As governments pull out more and more stops to fight the new coronavirus, they are turning to sophisticated technologies to bolster their monitoring and surveillance efforts. Israel is the latest country to announce new mass surveillance measures: the Shin Bet, its domestic intelligence agency, has been granted access to a vast trove of mobile phone data to track people who have tested positive for the coronavirus. The order went into effect on March 16 and is initially authorized for thirty days, but it is hard to imagine that Israel will have contained the coronavirus in a month’s time and that it won’t seek to reauthorize the order. This is where problems start to emerge.

In a democracy like Israel, there is some comfort that these emergency measures will comply with basic human rights guarantees and include safeguards to ensure citizen data is protected from both public exposure and illegitimate use. But citizens should be wary. Blanket authorizations of emergency powers taken in times of crisis can persist over time and lead to permanent erosions of political freedoms. For example, look at the legacy in the United States of the 9/11 attacks—an alarming degradation of privacy norms that has taken years to even partially reverse. Or take the elevated securitization measures imposed in Europe in response to a wave of attacks by the self-proclaimed Islamic State from 2014 to 2017.

Steven Feldstein
Steven Feldstein is a nonresident fellow in Carnegie’s Democracy, Conflict, and Governance Program, where he focuses on issues of democracy, technology, human rights, U.S. foreign policy, conflict trends, and Africa.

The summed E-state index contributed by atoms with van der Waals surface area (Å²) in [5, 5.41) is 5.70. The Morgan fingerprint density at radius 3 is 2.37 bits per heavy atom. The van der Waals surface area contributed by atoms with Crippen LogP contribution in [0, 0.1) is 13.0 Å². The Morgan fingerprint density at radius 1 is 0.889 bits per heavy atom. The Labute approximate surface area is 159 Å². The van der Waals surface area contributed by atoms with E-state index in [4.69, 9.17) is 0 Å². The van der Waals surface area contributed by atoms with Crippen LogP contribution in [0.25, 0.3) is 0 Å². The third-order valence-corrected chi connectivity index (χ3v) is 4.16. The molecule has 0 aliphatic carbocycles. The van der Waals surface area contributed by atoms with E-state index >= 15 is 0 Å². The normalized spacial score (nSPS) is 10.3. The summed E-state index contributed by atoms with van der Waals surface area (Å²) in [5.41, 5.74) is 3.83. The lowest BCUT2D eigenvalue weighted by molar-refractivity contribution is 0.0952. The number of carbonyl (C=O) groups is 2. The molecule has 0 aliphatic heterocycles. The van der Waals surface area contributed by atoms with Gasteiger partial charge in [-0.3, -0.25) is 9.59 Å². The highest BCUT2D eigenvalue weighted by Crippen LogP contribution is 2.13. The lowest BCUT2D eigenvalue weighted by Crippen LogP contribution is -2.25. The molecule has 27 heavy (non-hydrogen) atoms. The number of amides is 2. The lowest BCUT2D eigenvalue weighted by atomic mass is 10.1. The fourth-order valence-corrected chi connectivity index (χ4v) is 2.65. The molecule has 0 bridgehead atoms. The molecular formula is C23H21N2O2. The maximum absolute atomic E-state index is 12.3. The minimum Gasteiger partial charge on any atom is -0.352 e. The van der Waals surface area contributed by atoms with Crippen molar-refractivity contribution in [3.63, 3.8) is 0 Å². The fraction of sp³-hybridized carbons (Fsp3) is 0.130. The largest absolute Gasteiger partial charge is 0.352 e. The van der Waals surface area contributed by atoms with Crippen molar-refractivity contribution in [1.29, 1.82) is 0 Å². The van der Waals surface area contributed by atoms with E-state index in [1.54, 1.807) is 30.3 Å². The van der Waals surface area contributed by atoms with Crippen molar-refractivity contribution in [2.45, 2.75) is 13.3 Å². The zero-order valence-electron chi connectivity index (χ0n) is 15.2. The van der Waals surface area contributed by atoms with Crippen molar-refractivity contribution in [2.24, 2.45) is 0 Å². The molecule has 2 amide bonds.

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Israel is not an outlier. Taiwan is using cell phone monitoring to enforce quarantines. Singapore has “mobilized a system of state control” that relies on advanced surveillance technologies to ensure obedience to coronavirus protocols (daily public updates include specific details about new cases, “down to the person’s age, sex, nationality, and the street where they live”). Similarly, China and Russia have used facial-recognition systems and location-tracking data to maintain adherence to coronavirus quarantines. There is even growing chatter about deploying machine-learning algorithms to monitor outbreaks linked to the pandemic, which would require sharing even greater amounts of personal data with governments and corporations.

There is little question that the fight to stop the coronavirus requires that the world throw all the resources at its disposal to stymie the virus’s advance. These efforts necessitate personal sacrifices, including temporarily reducing public expectations of privacy and trusting that governments have citizens’ best interests in mind when deploying mass surveillance instruments.

But no one should be naive about where these strategies may lead. Even in strong democracies, the temptation to leave in place intrusive directives and to redefine norms of privacy will be tempting. Citizens should demand transparent rules for how governments plan to use their data, timebound limitations for such authorizations (perhaps requiring governments to seek renewals every ninety days), and accountability checks to guarantee governments are not abusing these measures.

In authoritarian countries like China and Russia, which already have abhorrent records of exploiting digital technologies for repressive political control, the struggle may have reached a tipping point. Without strong pushback from concerned publics, it is hard to imagine Chinese President Xi Jinping or Russian President Vladimir Putin backing away from new mass surveillance capabilities even once the public health threat subsides.